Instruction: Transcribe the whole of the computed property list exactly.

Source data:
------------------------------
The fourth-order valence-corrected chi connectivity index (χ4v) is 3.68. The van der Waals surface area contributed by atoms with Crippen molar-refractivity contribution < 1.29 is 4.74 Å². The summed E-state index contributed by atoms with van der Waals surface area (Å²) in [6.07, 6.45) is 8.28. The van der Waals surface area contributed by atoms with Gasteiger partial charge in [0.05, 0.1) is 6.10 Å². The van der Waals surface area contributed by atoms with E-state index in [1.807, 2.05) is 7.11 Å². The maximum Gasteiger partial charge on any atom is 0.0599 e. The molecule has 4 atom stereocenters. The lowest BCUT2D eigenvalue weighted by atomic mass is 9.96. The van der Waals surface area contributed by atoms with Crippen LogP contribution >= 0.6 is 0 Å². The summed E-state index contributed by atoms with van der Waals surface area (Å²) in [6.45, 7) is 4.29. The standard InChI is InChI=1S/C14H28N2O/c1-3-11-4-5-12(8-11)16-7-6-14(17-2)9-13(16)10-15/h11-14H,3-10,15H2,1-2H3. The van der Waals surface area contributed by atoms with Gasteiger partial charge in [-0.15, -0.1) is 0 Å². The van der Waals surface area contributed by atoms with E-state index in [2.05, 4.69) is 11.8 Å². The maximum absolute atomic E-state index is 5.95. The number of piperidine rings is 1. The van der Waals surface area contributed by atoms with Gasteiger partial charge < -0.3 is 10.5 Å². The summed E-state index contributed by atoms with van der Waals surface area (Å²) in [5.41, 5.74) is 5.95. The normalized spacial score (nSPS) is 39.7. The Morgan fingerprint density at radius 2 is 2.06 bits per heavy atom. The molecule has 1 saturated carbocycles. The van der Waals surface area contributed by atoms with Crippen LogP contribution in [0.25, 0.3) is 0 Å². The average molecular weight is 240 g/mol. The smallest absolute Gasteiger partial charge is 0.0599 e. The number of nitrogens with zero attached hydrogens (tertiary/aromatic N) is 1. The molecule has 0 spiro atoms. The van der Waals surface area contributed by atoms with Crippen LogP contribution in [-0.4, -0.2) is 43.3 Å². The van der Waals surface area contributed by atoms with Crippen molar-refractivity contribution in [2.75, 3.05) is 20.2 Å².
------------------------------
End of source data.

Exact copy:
The fourth-order valence-corrected chi connectivity index (χ4v) is 3.68. The van der Waals surface area contributed by atoms with Crippen molar-refractivity contribution < 1.29 is 4.74 Å². The summed E-state index contributed by atoms with van der Waals surface area (Å²) in [6.07, 6.45) is 8.28. The van der Waals surface area contributed by atoms with Gasteiger partial charge in [0.05, 0.1) is 6.10 Å². The van der Waals surface area contributed by atoms with E-state index in [1.807, 2.05) is 7.11 Å². The maximum Gasteiger partial charge on any atom is 0.0599 e. The molecule has 4 atom stereocenters. The lowest BCUT2D eigenvalue weighted by atomic mass is 9.96. The van der Waals surface area contributed by atoms with Crippen LogP contribution >= 0.6 is 0 Å². The summed E-state index contributed by atoms with van der Waals surface area (Å²) in [6.45, 7) is 4.29. The standard InChI is InChI=1S/C14H28N2O/c1-3-11-4-5-12(8-11)16-7-6-14(17-2)9-13(16)10-15/h11-14H,3-10,15H2,1-2H3. The van der Waals surface area contributed by atoms with Gasteiger partial charge in [-0.15, -0.1) is 0 Å². The van der Waals surface area contributed by atoms with E-state index in [2.05, 4.69) is 11.8 Å². The maximum absolute atomic E-state index is 5.95. The number of piperidine rings is 1. The van der Waals surface area contributed by atoms with Gasteiger partial charge < -0.3 is 10.5 Å². The summed E-state index contributed by atoms with van der Waals surface area (Å²) in [5.41, 5.74) is 5.95. The normalized spacial score (nSPS) is 39.7. The Morgan fingerprint density at radius 2 is 2.06 bits per heavy atom. The molecule has 1 saturated carbocycles. The van der Waals surface area contributed by atoms with Crippen LogP contribution in [0.25, 0.3) is 0 Å². The average molecular weight is 240 g/mol. The smallest absolute Gasteiger partial charge is 0.0599 e. The number of nitrogens with zero attached hydrogens (tertiary/aromatic N) is 1. The molecule has 0 spiro atoms. The van der Waals surface area contributed by atoms with Crippen LogP contribution in [-0.4, -0.2) is 43.3 Å². The van der Waals surface area contributed by atoms with Crippen molar-refractivity contribution in [2.75, 3.05) is 20.2 Å².